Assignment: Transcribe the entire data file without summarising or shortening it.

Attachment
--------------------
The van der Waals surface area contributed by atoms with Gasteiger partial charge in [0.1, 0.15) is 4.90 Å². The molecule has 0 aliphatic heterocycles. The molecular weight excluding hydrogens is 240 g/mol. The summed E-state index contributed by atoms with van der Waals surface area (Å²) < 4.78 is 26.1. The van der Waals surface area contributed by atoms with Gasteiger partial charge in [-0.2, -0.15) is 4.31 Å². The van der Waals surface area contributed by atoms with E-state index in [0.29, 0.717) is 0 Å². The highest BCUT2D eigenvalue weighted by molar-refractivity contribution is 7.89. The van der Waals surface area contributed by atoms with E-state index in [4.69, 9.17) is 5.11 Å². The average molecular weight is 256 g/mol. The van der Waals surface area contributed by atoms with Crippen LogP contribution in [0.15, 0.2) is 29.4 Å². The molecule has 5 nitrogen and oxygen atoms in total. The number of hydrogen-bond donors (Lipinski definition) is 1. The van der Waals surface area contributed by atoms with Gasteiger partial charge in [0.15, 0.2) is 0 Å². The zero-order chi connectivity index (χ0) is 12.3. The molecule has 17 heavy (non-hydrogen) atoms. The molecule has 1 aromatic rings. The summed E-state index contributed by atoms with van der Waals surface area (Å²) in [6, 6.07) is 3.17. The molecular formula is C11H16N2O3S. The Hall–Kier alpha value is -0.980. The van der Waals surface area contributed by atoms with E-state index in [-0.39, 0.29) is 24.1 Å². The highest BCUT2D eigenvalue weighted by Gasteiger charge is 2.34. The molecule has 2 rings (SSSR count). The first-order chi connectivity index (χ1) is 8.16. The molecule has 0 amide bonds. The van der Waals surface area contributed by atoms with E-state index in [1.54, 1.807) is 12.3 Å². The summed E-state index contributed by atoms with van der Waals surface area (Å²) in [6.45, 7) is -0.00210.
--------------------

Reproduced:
The van der Waals surface area contributed by atoms with Gasteiger partial charge in [0.1, 0.15) is 4.90 Å². The molecule has 0 aliphatic heterocycles. The molecular weight excluding hydrogens is 240 g/mol. The summed E-state index contributed by atoms with van der Waals surface area (Å²) < 4.78 is 26.1. The van der Waals surface area contributed by atoms with Gasteiger partial charge in [-0.2, -0.15) is 4.31 Å². The van der Waals surface area contributed by atoms with E-state index in [0.29, 0.717) is 0 Å². The highest BCUT2D eigenvalue weighted by molar-refractivity contribution is 7.89. The van der Waals surface area contributed by atoms with E-state index in [4.69, 9.17) is 5.11 Å². The average molecular weight is 256 g/mol. The van der Waals surface area contributed by atoms with Crippen LogP contribution in [0.15, 0.2) is 29.4 Å². The molecule has 5 nitrogen and oxygen atoms in total. The number of hydrogen-bond donors (Lipinski definition) is 1. The van der Waals surface area contributed by atoms with Gasteiger partial charge in [0.15, 0.2) is 0 Å². The zero-order chi connectivity index (χ0) is 12.3. The molecule has 17 heavy (non-hydrogen) atoms. The molecule has 1 aromatic rings. The summed E-state index contributed by atoms with van der Waals surface area (Å²) in [6, 6.07) is 3.17. The molecular formula is C11H16N2O3S. The Hall–Kier alpha value is -0.980. The van der Waals surface area contributed by atoms with E-state index in [-0.39, 0.29) is 24.1 Å². The highest BCUT2D eigenvalue weighted by Gasteiger charge is 2.34. The molecule has 2 rings (SSSR count). The first-order chi connectivity index (χ1) is 8.16. The molecule has 0 amide bonds. The van der Waals surface area contributed by atoms with E-state index in [1.54, 1.807) is 12.3 Å². The summed E-state index contributed by atoms with van der Waals surface area (Å²) in [6.45, 7) is -0.00210.